Life becomes so harried after Ensign Pulver's prank, he and the Captain are swept off deck during a storm, ending up on a tropical island, a group of ship wrecked nurses, dancing natives and 1 very big case of appendicitis.
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1945, on an old cargo ship somewhere deep in the Pacific ocean: Captain Morton strives to become commander, so he demands the maximum quality of work from his crew, without granting them any freedom or favors - ignoring that they're thousand of miles away from the front. In one word: he drives his crew crazy. They are near mutiny, but no-one dares to do the first step. Until Ensign Pulver plays a prank on the captain that triggers fatal consequences... Written by
Tom Zoerner <Tom.Zoerner@informatik.uni-erlangen.de>
Opening credits: This story takes place in the waning days of World War II aboard a navy cargo ship operating in the back areas of the Pacific. See more »
Bruno is referred to as being a Seaman First Class, when his uniform insignia is clearly that of a Petty Officer Second Class. See more »
I don't want a crew of whining sissies with table manners. I want MEN!
You've GOT men! That's your problem! If we were in combat it would be different. These men left their homes to FIGHT, but they never got into the war! They're in limbo, Captain, trapped between heaven and hell on a floating 10-cent store!
You "college" officers make me PUKE!
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If ever there was a great movie that did NOT cry out for a sequel, it was "Mister Roberts," with its gruff, poignant, perfect ending. A bad sequel like "Ensign Pulver" is particularly disappointing.
The setting here is the same as in the earlier classic -- a scroungy old Navy vessel on the fringes of the Pacific Theater late in World War II. This movie is built around Ensign Frank Pulver, the sidekick of Mister Roberts in the original movie. Unfortunately, Robert Walker Jr., who plays Pulver here, can't match the original screen Pulver, Jack Lemmon. It's almost like they're playing different people.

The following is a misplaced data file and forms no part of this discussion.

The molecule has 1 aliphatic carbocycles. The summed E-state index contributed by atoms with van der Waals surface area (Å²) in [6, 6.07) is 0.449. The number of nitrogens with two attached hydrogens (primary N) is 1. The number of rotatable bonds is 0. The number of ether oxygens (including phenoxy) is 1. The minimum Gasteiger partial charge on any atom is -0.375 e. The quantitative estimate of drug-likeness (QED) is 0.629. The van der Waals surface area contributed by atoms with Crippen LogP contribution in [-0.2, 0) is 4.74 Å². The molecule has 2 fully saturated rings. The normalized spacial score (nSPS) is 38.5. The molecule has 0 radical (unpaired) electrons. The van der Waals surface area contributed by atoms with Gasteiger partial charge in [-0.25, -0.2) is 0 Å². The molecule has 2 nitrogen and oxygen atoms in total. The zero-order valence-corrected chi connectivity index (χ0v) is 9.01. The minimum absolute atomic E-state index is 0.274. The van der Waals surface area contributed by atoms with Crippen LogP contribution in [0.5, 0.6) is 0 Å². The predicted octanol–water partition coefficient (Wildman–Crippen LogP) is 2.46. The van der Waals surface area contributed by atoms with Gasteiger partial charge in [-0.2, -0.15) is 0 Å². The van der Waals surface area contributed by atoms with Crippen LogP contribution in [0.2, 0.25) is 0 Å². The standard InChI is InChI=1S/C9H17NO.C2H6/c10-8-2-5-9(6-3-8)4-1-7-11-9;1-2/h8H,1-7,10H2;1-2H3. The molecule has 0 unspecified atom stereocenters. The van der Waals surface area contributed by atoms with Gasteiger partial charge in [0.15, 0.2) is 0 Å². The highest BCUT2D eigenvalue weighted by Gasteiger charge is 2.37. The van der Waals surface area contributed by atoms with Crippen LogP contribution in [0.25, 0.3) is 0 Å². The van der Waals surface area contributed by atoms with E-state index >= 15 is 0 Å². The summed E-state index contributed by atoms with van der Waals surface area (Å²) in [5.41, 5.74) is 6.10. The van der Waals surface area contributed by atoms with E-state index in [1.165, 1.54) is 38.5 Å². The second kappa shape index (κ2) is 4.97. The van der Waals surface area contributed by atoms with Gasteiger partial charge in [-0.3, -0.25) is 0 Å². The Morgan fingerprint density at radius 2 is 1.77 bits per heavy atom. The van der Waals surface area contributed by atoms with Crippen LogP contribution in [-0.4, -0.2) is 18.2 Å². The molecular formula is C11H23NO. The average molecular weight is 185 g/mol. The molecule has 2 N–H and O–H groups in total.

That's the main problem, I think, too much tinkering with familiar characters. The focus of "Mister Roberts" was the battle of wits and wills between the idealistic Roberts (Henry Fonda) and the embittered captain (James Cagney). But in this film, the captain (now played by Burl Ives) finds himself psychoanalyzed by Pulver. Cagney's captain was hard to like but easy to understand, while Ives' version is as complicated as a Tennessee Williams character.
And how about Doc? In "Mister Roberts," he was portrayed by an older actor, William Powell, in one of his last roles. A counterpoint to the captain, Doc was a man who had grown wise, not cynical, with age. Walter Matthau, though a fine actor, is a much younger Doc in this one, and one who's not particularly wise. He's just another madcap guy in a madcap crew.
"Mister Roberts" had a lot of wonderful laughs, but ultimately it was dead serious about World War II. If you've seen it, you know what I mean. But in "Ensign Pulver," the greatest conflict in history is just an excuse for humdrum hijinks. It's really too bad.
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